The confirmation of touchdown at 19:53 GMT led to cheers at Nasa’s mission control and among enthusiasts around the world, including at the City of Science and Industry museum in Paris.
A series of signals confirmed that the probe had survived the difficult descent to the Red Planet and not gone the way of previous failed missions.
“A huge number of different operations have to be automatically programmed and achieved, and a very tiny difference in one of them could break something and make it immediately a failure,” says French astrophysicist Jean-Pierre Bibring.
“It’s very complex, and that's why over the past decades, half of the attempts have failed.”
Chief Nasa administrator James Bridenstine told reporters it was “an amazing day” and said that President Donald Trump has rung to offer his congratulations.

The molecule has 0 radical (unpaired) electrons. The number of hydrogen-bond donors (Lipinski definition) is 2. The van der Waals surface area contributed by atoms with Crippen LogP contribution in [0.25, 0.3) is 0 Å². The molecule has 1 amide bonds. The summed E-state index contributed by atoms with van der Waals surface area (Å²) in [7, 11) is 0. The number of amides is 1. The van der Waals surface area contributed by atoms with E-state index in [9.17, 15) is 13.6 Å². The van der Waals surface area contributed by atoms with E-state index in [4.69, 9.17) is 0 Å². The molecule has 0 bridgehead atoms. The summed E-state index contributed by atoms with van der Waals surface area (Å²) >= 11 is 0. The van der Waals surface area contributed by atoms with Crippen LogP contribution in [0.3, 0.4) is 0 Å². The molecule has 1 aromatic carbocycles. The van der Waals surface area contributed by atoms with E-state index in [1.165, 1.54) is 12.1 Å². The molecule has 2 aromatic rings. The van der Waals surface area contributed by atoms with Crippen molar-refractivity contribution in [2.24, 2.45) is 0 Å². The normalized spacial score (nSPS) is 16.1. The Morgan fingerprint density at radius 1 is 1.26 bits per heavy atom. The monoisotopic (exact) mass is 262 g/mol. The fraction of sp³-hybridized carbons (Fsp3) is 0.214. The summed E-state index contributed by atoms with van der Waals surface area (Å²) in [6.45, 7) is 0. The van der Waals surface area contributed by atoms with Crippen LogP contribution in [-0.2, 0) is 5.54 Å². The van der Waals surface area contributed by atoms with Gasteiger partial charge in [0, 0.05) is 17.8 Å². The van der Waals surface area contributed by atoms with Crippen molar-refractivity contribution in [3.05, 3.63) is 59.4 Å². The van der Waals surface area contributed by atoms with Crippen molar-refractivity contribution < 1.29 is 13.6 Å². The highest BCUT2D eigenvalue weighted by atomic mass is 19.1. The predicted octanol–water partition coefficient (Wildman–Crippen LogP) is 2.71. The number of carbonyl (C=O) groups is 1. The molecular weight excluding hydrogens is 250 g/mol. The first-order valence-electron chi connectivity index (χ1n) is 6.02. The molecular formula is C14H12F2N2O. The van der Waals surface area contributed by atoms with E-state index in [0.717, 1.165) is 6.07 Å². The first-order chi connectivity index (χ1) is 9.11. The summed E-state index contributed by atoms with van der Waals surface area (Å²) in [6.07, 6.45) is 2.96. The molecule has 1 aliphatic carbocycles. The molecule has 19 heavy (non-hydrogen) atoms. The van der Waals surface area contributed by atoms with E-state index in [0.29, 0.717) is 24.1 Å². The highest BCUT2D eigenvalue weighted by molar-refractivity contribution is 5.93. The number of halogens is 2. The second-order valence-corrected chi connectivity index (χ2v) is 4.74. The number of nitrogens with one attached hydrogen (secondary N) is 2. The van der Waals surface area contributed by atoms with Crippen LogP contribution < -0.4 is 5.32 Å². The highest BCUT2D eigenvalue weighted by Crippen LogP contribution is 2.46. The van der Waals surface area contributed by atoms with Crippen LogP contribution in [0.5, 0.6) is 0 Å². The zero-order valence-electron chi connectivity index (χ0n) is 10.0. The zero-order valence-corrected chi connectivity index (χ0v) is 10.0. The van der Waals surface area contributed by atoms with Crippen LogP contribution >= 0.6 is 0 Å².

InSight now sits on a vast plain known as Elysium Planitia, close to the planet’s equator, from which it will help develop an understanding of Mars’s inner workings.
By listening for quakes, meteor landings or volcanic activity, scientists can learn more about what is happening underground, as well as how the planet was formed.
“Mars is on the cusp between being an active planet and a dead planet, in terms of its capacity to evolve,” Bibring says.
“[The mission] will tell us the difference between Mars and the Earth, and that’s fundamental in terms of understanding what has made the Earth’s evolution so specific that it harboured life.”
The probe’s key tool for sensing earthquakes, the Seismic Experiment for Interior Structure (SEIS), was developed in France’s National Centre for Space Studies.
Philippe Lognonne, the principal investigator on the SEIS, said he was “relieved and very happy” that the probe had landed intact and online.
Space agencies around Europe, including Germany, Spain, Poland and Switzerland, also contributed technology to the mission.